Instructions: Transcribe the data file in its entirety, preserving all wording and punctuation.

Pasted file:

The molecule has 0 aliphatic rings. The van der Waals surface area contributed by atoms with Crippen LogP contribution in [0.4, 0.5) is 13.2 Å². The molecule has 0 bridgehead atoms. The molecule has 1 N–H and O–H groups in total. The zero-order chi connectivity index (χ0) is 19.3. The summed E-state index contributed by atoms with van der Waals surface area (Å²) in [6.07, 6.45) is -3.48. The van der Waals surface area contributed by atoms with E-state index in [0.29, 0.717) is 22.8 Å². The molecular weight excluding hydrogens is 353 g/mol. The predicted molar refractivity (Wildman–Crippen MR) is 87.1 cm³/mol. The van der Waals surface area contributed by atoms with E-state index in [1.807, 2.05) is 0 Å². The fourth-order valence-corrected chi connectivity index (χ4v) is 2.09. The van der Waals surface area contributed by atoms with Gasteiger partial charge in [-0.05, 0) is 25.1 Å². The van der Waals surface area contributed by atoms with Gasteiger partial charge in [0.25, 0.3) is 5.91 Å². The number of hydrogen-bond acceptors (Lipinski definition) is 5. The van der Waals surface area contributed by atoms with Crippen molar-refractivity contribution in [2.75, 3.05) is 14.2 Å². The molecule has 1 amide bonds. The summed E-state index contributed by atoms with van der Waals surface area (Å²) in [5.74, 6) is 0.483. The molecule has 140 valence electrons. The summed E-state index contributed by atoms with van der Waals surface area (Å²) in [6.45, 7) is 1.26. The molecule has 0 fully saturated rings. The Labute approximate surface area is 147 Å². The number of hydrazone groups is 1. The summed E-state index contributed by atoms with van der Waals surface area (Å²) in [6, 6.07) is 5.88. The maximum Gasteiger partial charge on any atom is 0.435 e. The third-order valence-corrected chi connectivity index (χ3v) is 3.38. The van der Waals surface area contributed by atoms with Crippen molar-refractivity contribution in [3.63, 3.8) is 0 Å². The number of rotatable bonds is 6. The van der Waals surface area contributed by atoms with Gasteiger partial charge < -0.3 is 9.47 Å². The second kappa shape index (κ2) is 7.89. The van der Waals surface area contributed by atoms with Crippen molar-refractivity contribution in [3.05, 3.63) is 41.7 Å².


The molecule has 0 aliphatic rings. The van der Waals surface area contributed by atoms with Crippen LogP contribution in [0.4, 0.5) is 13.2 Å². The molecule has 0 bridgehead atoms. The molecule has 1 N–H and O–H groups in total. The zero-order chi connectivity index (χ0) is 19.3. The summed E-state index contributed by atoms with van der Waals surface area (Å²) in [6.07, 6.45) is -3.48. The van der Waals surface area contributed by atoms with E-state index in [0.29, 0.717) is 22.8 Å². The molecular weight excluding hydrogens is 353 g/mol. The predicted molar refractivity (Wildman–Crippen MR) is 87.1 cm³/mol. The van der Waals surface area contributed by atoms with E-state index in [1.807, 2.05) is 0 Å². The fourth-order valence-corrected chi connectivity index (χ4v) is 2.09. The van der Waals surface area contributed by atoms with Gasteiger partial charge in [-0.05, 0) is 25.1 Å². The van der Waals surface area contributed by atoms with Gasteiger partial charge in [0.25, 0.3) is 5.91 Å². The number of hydrogen-bond acceptors (Lipinski definition) is 5. The van der Waals surface area contributed by atoms with Crippen molar-refractivity contribution in [2.75, 3.05) is 14.2 Å². The molecule has 1 amide bonds. The summed E-state index contributed by atoms with van der Waals surface area (Å²) in [5.74, 6) is 0.483. The molecule has 140 valence electrons. The summed E-state index contributed by atoms with van der Waals surface area (Å²) in [6.45, 7) is 1.26. The molecule has 0 fully saturated rings. The Labute approximate surface area is 147 Å². The number of hydrazone groups is 1. The summed E-state index contributed by atoms with van der Waals surface area (Å²) in [6, 6.07) is 5.88. The maximum Gasteiger partial charge on any atom is 0.435 e. The third-order valence-corrected chi connectivity index (χ3v) is 3.38. The van der Waals surface area contributed by atoms with Crippen molar-refractivity contribution in [3.63, 3.8) is 0 Å². The number of rotatable bonds is 6. The van der Waals surface area contributed by atoms with Gasteiger partial charge < -0.3 is 9.47 Å². The second kappa shape index (κ2) is 7.89. The van der Waals surface area contributed by atoms with Crippen molar-refractivity contribution in [3.05, 3.63) is 41.7 Å².